I’m sure you remember the day when, freshly armed with your first driver’s license, you stood before your parents and anxiously asked for the keys to their car. Now, many years later, you may find yourself in that same position. And it isn’t any easier.
The “car keys conversation” with an aging parent is one we all dread and, therefore, delay. Yet, if you have any reason to believe that your parent may not be safe behind the wheel, putting that conversation off may have deadly consequences. But how to begin? Here are some tips to get you started.
Assess the situation
Spend some time driving with your parent to observe reaction time and adherence to rules of the road. Have a general (casual) conversation around health and safety and how they are connected to driving. Comment on the increased hazards and traffic on the roads today. Ask questions to determine any concerns your parent has about driving. If they acknowledge some difficulty driving, find out the specific reasons. Ask them if they’ve had their doctor evaluate whether there’s a medical or vision issue, or whether a medication needs to be adjusted. The Hartford has a complete list of warning signs at www.safedrivingforalifetime.com. Use this as your guide.
If you determine that it truly is a danger for your aging parent to drive, plan how you will approach the topic before initiating the conversation. For most of us, driving is a key symbol of independence and we are reluctant to give it up. Explore other transportation options, such as Outreach, Silverride or iTNAmerica, before you have the conversation so you can present them with alternative ways to get around. Plan the conversation for a time when you both are relaxed and without time constraints.
Respect the need for control
As David Solie, author of How to Say It to Seniors, points out, a key goal for seniors is maintaining as much control over their lives as possible. Help your parent do this by approaching the conversation as a facilitator, rather than as a “director.” Use reflective listening to validate and address their concerns. You might say something like, “I know you’re probably worried that if you give up driving you might have to give up some of your activities.” Then solicit their ideas and input on other options for continuing those activities – the bus, riding with a friend, senior transportation, etc. Recognize that you are probably not going to get them to agree to hand over the keys after the first conversation. This will more than likely be a series of conversations over time as they process the idea.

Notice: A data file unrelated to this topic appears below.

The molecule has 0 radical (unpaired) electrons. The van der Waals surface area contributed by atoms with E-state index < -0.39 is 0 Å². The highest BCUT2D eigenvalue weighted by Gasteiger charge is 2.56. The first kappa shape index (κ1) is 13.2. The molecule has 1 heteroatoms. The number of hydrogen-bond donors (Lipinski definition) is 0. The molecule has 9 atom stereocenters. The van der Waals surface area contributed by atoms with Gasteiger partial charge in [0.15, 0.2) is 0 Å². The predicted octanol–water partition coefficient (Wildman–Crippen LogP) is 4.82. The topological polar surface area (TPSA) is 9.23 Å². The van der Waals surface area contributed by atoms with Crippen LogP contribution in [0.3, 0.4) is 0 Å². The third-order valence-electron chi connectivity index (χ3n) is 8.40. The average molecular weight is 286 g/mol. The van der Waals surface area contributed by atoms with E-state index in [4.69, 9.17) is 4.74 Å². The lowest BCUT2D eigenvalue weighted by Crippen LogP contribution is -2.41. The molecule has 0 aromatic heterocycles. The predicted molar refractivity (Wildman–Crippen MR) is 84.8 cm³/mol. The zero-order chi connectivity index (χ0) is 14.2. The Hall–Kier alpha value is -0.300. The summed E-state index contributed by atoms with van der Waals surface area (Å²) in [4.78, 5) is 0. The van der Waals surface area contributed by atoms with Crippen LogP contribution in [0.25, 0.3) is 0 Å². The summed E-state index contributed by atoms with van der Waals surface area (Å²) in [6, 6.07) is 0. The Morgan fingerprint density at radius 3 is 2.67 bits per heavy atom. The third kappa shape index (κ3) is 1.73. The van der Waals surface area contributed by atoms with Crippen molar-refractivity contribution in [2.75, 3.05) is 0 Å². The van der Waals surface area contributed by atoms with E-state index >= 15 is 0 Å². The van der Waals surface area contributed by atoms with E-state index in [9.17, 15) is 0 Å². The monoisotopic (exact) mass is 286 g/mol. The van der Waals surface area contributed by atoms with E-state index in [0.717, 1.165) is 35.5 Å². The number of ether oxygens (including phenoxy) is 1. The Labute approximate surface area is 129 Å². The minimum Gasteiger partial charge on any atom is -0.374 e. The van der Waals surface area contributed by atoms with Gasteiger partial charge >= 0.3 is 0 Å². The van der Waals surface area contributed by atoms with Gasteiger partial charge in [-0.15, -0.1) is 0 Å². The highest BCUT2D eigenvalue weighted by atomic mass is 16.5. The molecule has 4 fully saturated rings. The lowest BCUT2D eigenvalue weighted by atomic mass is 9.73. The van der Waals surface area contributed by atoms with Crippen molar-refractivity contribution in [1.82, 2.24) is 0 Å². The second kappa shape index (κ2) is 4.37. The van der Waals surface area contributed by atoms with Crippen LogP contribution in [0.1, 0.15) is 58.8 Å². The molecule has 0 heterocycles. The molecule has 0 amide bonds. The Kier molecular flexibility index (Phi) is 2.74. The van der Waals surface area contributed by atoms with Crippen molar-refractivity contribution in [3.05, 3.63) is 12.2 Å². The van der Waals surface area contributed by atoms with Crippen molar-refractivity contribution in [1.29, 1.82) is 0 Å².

Share your concern
Let your parent know that your motivation for the conversation is that you care about their health and safety. If possible, offer to drive them to some of their activities, or accompany them on alternative transportation until they adjust.
Above all, listen to their concerns, their fears, their resistance, their anger. Think back to what it meant to you and your sense of independence when you first got the keys to the car and your parents expressed their concern for your safety. Try to imagine what it would feel like to have something you now take for granted suddenly taken away from you. Imagine what your world would be like if you suddenly had to depend on others to get to the doctor, the grocery store or just to visit a friend.
When you approach the “car keys conversation” in a loving and empathetic manner, enabling your parent to be part of the solution and thereby maintain some control, it will be a lot less painful for both of you.
I would love to hear from those of you who’ve had the conversation: tell me what worked and what might not have gone so well. Remember, there is no one right way to do this – what is most important is that you are willing to show up and “be present” for the conversation.